The Big Portfolio Con

the big portfolio con

So, here I am writing about the many misleading ways a portfolio can sucker people into thinking that they are picking a graphic designer with some creativity and merit and I cant really be sure I’ve even updated my own in a while. Fingers crossed I have and I haven’t committed any of these crimes.


First up in my rogues gallery of  false graphic design prophets is the overcooked. Now this rears it’s ugly head more so on sites like People Per Hour/Guru etc. You know the type where people all over the world bid on work and whoever undercuts and shows the glossiest work wins and the real designers out there try selling their souls and underselling their work because they are tricked into believing that it’ll all be for the greater good in the end. This quite clearly is another article for another day. Back to the point in hand. The best example of what I mean here can be found at Crowdspring (the enemy but at least they do visibly try to discourage this sort of thing.


logo design concepts

stock art and clip art


This example is my personal favourite not only because it has the Joomla and Ubuntu logos in but it is possibly the home to the most used in portfolios ever. Now I understand that a logo design may require people as a graphic, but if you are looking through a portfolio and you think  “hey, that looks familiar” then alarm bells should be ringing. Similarly if you are thinking “hey I’d like mine to look like that” you should probably have a word with yourself. If you only take one thing away from this article and never speak to me please, just bookmark the link there and refer to it when ever you are looking at a portfolio. If I find a better put together example then I will update accordingly.


Next up the (unlabelled) concept work. Now there may come a time when any graphic designer has a go at these competitions and bids on spec for some work. Been there, done that, not sure if it’s too great on the design soul, but again, another article. Now, said designer is quite chuffed with resulting design and although it doesn’t get used puts it into the portfolio anyway. Fine, as long as it’s accompanied by some words describing it as a concept. If it kept to the brief and is a good example of work why not. However, add it in as work done and paid for and it becomes deceptive. I’ve seen on a few portfolios such logos and when I’ve googled the company I’ve seen a completely different logo. Now, either a rebrand has happened or (in the case of the actual logo being a completely different entity) the designer completely missed/ignored the point of the brief and did their own thing. Either way, not the sort of designer you should be working with.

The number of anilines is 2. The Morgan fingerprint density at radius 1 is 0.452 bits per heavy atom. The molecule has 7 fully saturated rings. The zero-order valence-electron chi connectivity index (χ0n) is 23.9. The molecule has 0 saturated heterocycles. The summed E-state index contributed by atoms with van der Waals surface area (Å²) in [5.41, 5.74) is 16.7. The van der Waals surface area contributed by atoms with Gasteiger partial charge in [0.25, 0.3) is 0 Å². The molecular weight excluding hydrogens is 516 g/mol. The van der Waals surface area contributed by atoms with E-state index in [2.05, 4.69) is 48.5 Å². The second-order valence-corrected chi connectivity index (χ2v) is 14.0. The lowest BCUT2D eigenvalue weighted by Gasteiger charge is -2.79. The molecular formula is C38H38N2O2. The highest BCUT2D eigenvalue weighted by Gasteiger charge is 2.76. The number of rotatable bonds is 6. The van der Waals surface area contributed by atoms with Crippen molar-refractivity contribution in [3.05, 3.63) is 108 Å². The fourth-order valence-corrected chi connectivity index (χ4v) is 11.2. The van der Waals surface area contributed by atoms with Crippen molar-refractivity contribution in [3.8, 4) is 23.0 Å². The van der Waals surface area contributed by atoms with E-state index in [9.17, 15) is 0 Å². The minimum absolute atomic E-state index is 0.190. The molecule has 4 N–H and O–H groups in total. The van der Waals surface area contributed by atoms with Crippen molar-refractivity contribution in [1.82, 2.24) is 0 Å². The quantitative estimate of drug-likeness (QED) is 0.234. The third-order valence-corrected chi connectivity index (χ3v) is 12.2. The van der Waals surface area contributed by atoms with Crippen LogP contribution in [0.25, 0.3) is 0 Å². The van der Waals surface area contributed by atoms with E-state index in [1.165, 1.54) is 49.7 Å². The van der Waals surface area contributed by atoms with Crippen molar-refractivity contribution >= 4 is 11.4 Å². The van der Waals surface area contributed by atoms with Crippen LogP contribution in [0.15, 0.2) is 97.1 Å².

This next section could be tagged onto the previous one but there is a subtle difference there so I wanted to keep it separate. The (non-existing) concept work. This is where a company name/business whatever is made up and a logo/brand package is created to suit. Again this is mostly seen on bidding sites I’ve found but it is out there a lot. Normally easily to spot when  web domain is included and there is no site available. Any company with no web presence is a little hard to swallow, especially of they are paying a reputed graphic designer to create their work. Now I’m sure there are many reasons why this phenomenon may occur, last minute lack of funds, death, the end of life on planet earth, the decision to quit the rat race and their chosen profession to go herd goats on a mountain, whatever. It may genuinely happen. However, if a portfolio has more than, say 3 (let’s be generous) of these, then I think it would be safe to say you are looking at made up content done to showcase a style that said designer likes and feels people should know that they can do. Again, properly labelled there is nothing wrong with this. Showcased as actual paid for design is a problem.


Now after reading that back it seems I hate concept work, I don’t, it’s a great way of learning new techniques and keeping things creative when a designer has spare time. What I’m saying is look for how things are being presented, do a little research.


I think I could probably have saved some words by just saying something along the lines of, when checking out a portfolio of work make sure that there’s some descriptive text to go with the images you’re seeing. See if the work matches the brief, was there a brief? does what you’re looking at seem fit for purpose?


I’m now off to totally redo my portfolio and make sure I am abiding to my own rules and I’m sure if you’ve read this you are now gonna click the link below or above and see if I have kept to my words or if I am just as full of shit as everyone else.


Thanks for reading